Luggage, baggage, trunks, suitcases, totes, duffle bags, backpacks, and the list goes on and on. No matter what category or term that is used to describe it, all luggage strives toward one primary goal: moving stuff. Over the years, the history of how and why we move has shaped what our luggage looks like and how it functions.
While travel has always been a large part of human life, the means by which we travel and the distances that need to be covered have produced a necessity for more innovative and new methods of hauling our belongings. In a world of increasing complexity and ever-growing expectations, this is no easy task.
As we continue moving forward, luggage has experienced many improvements from the types of materials and methods of construction, to the size and shape of the containers.
With the increasing presence of technology, we are even seeing the integration of various sorts of technology into our luggage. One can only imagine what the future may hold for travelers as the industry continues to be spurred on by traveler’s needs and human innovation. Today we are headed on a trip down the halls of history, so pack light and jump aboard for the ride!
Stretching all the way back to our nomadic roots, man has always had the need to carry his belongings. Unlike much of today’s travel, ancient people were on the move out of necessity rather than for leisure. Before the development of farming and agriculture, people were driven to travel in pursuit of their next meal as hunters and gatherers.
Eventually, humans began to adopt the now familiar concept of settling down. Although the timing and details were different, virtually all areas of the developed world have taken up this way of thinking. As people settled down, the need to travel long distances dwindled, mainly restricted to major life changes such as fleeing conflict or pursuing a new life in a different permanent location.
Then, around two thousand years ago, the Roman Empire revitalized the world’s appetite for travel. Through the creation of a complex network of roads, traveling shifted from a hardship done only when necessary to a means of business, entertainment and adventure seeking.
Even so, serious amounts of travel were typically limited to those with enough wealth or status to be able to afford not only luggage but the means to move it around. This often came in the form wheeled carts pulled by servants or animals. As the Empire of Rome expanded, so did the reach of its traveling armies of legionnaires. Due to being frequently on the move in large groups of people, it is here that we catch our first glimpse of what we might consider a “luggage tag” in today’s travel.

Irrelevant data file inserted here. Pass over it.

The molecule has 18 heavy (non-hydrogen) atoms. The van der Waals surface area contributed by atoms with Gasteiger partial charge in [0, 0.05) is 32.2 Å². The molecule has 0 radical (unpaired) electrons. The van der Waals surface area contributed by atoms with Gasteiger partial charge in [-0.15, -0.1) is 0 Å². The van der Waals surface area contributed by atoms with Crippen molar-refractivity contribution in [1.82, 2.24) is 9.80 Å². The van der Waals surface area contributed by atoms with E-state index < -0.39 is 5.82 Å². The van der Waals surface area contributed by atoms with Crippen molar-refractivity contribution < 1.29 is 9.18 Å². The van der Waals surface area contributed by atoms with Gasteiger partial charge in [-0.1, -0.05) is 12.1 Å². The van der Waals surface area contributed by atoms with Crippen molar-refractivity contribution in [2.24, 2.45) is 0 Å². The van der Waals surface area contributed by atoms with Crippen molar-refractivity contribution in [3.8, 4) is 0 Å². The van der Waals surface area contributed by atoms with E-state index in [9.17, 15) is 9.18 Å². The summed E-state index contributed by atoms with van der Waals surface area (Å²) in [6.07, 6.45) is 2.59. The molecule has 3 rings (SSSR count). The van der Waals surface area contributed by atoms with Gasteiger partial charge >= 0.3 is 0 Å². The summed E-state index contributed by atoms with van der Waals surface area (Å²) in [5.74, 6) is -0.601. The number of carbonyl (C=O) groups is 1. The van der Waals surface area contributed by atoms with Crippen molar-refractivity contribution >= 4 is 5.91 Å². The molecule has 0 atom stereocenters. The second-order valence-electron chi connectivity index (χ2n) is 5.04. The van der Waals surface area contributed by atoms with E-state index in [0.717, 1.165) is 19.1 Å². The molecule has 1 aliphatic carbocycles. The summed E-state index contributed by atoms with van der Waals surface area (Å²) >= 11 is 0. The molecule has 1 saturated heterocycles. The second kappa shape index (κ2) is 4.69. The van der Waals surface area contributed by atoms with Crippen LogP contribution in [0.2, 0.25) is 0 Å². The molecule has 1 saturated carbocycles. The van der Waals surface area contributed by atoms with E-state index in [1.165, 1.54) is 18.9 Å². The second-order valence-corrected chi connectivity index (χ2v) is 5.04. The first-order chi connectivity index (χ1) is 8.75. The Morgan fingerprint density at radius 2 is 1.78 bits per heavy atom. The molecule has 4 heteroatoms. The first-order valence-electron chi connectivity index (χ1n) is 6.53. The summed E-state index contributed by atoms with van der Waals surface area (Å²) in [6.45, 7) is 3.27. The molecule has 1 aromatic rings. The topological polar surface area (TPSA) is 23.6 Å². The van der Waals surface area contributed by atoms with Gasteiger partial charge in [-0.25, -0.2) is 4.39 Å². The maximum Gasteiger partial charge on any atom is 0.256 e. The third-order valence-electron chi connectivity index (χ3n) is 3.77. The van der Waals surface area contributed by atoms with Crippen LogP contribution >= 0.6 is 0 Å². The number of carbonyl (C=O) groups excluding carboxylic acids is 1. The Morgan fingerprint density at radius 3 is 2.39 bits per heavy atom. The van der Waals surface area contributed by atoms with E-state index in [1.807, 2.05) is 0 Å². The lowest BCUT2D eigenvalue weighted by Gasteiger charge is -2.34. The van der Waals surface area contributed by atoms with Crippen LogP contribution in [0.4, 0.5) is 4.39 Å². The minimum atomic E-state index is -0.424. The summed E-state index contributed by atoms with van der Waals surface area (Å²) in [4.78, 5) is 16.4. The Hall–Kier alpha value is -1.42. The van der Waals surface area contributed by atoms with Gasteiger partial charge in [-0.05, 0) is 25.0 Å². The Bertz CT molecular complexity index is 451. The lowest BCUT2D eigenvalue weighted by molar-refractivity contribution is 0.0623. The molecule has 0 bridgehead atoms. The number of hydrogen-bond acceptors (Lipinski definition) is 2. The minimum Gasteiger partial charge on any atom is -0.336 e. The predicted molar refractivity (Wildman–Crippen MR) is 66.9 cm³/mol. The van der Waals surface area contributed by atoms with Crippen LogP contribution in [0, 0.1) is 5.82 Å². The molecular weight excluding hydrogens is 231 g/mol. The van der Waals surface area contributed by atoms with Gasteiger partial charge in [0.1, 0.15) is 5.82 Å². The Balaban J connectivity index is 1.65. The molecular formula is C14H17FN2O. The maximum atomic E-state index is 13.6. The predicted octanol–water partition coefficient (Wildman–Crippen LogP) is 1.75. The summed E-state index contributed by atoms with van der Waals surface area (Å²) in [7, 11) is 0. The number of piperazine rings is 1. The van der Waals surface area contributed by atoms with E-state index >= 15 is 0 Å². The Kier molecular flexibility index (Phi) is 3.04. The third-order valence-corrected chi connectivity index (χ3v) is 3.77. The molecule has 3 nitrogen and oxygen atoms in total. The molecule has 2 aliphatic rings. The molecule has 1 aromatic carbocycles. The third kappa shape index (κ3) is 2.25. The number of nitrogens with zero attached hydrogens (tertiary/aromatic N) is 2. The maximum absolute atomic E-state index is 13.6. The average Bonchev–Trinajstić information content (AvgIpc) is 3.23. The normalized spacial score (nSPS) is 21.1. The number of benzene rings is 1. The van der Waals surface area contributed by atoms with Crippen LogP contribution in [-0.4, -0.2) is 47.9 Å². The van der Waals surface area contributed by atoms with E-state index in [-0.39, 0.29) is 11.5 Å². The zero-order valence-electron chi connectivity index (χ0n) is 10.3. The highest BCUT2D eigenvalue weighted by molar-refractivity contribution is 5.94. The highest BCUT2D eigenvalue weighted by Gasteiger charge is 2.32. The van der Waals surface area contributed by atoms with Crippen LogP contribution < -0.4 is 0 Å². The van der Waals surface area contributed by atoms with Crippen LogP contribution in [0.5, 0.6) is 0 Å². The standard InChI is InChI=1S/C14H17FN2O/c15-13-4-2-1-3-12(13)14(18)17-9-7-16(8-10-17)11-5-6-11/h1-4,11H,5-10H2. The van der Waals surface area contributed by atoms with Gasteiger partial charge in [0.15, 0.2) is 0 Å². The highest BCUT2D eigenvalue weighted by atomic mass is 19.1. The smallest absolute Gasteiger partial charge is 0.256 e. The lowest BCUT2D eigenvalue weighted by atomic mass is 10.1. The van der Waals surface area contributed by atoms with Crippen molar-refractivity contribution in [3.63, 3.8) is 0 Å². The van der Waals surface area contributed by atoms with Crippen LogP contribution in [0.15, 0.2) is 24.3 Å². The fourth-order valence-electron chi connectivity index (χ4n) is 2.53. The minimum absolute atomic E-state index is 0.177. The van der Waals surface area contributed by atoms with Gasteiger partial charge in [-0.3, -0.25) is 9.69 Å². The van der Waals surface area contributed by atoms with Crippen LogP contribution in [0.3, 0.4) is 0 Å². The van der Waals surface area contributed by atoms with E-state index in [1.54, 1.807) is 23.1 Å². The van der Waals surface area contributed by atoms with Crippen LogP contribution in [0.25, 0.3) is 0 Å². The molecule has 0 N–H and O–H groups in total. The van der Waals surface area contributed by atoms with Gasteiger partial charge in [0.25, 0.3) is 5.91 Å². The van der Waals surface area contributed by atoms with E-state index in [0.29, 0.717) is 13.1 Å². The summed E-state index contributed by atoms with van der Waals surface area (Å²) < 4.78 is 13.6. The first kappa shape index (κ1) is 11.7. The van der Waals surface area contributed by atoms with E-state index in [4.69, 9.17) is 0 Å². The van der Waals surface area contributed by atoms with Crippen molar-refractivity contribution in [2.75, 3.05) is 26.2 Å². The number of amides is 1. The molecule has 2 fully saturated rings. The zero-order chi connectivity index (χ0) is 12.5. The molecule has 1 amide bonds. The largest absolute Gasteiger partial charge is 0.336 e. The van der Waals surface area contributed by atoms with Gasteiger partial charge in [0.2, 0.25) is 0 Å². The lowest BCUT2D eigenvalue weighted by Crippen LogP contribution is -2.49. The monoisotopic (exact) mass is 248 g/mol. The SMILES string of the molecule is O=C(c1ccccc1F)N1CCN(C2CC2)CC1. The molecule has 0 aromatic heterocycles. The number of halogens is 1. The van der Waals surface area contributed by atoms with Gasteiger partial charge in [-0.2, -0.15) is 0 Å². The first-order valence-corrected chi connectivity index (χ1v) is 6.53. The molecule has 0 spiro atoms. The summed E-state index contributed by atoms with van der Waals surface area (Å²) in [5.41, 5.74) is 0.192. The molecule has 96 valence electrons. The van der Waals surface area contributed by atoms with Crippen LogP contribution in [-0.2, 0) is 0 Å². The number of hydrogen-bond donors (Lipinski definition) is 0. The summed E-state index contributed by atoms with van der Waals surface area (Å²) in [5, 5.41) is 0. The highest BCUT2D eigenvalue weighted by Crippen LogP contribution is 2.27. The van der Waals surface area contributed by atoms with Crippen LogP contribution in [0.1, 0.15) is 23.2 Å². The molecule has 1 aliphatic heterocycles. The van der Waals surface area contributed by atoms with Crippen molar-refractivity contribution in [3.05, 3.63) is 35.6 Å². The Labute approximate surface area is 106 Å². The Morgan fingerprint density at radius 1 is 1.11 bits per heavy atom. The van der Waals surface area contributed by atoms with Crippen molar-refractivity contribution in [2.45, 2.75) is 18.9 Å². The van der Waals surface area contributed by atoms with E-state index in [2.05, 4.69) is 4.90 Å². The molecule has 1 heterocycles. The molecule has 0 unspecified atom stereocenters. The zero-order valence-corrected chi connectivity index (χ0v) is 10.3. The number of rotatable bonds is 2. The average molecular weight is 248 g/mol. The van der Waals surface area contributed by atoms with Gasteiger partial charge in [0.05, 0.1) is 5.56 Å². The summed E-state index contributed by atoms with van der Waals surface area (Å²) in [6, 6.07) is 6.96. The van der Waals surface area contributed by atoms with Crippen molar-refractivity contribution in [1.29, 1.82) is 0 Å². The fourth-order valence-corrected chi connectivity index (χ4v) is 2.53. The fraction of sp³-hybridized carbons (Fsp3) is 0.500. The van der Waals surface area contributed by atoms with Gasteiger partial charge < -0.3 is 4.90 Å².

For a long time, hauling of one’s items took on a unique form, relying heavily on the social and economic status of the traveler. Fast forward to the mid-19th century and we begin to get a look at the first popularized luggage. Built for long, treacherous journeys, early luggage often came in the form of heavy and sturdy boxes or trunks. Perhaps the most well-known brand of traveling trunks came courtesy of Louis Vuitton.
A Roman Traveling Carriage Helped Move Supplies Around The Empire
These meticulously constructed and luxurious containers represented the way the wealthy traveled in that time, and still, hold a significant presence in the market today. What stood out about these trunks was the heavy construction, with solid bases and frame, as well as the flat top. This met the needs of the newest methods of travel, by train and by ship. In both cases, luggage needed to be protected from the potential of sliding around and banging into other trunks and needed to stack easily.
It may seem like a no-brainer that the trunks should be flat to make stacking easier, but the truth is that most trunks to date were constructed with rounded tops to allow rain to run off rather than collect. Like other trunks, the Louis Vuitton trunks were coated with a layer of canvas or tree sap, as a way to protect against water damage while in transit.
Although popular for travelers in its time, heavy and burdensome trunks were often expensive and very difficult to move.These combined hurdles limited travel to an upper class of citizens who not only had large amounts of valuable belongings to move but could also afford to hire others to assist in the process.
However, as the means of travel became more affordable and attainable to everyday people, the need for smaller and more personal luggage developed. Popularized In the late 19th century, what we now call “suitcases” began to gain traction. As the name suggests, these containers were designed initially to carry suits. These early models were little more than a miniaturized trunk, often constructed of wood and leather and outfitted with hinges, latches, and a carry handle.
Luggage Designs Changing With The Times
As the needs of travelers as well as the methods of transportation have changed, luggage has evolved as well. One of the first significant shifts in travel occurred as ships and trains became a more common method to get from one place to another. As more “common” folk began to travel, it created a market for cases or ‘traveling containers’ that could be carried by a single person.
This came about because many trips were now characterized by a relatively short stay and then a return to one’s home, as opposed to long term trips or permanent relocation. Made with durable and protective covers and wood frames, the first personal travel cases would become a standard item for traveling.
They were designed to be small enough to be carried in one hand. In time, the would come to be outfitted with a variety of features including locks, latches, zippers, cloth interiors with pockets/pouches, hide-covered exteriors, and more by the 1920s and 1930s.
In the 1950s, typical wood construction began to be replaced with lighter and more durable materials. This started with metal and plastic shells, maintaining the hard exterior and a softer, layered interior. In the 1980s, hard exterior suitcases gave way to the softer luggage that dominates the market today. The advancement of manmade fabrics and materials allowed for high strength and high durability, at even lighter weights.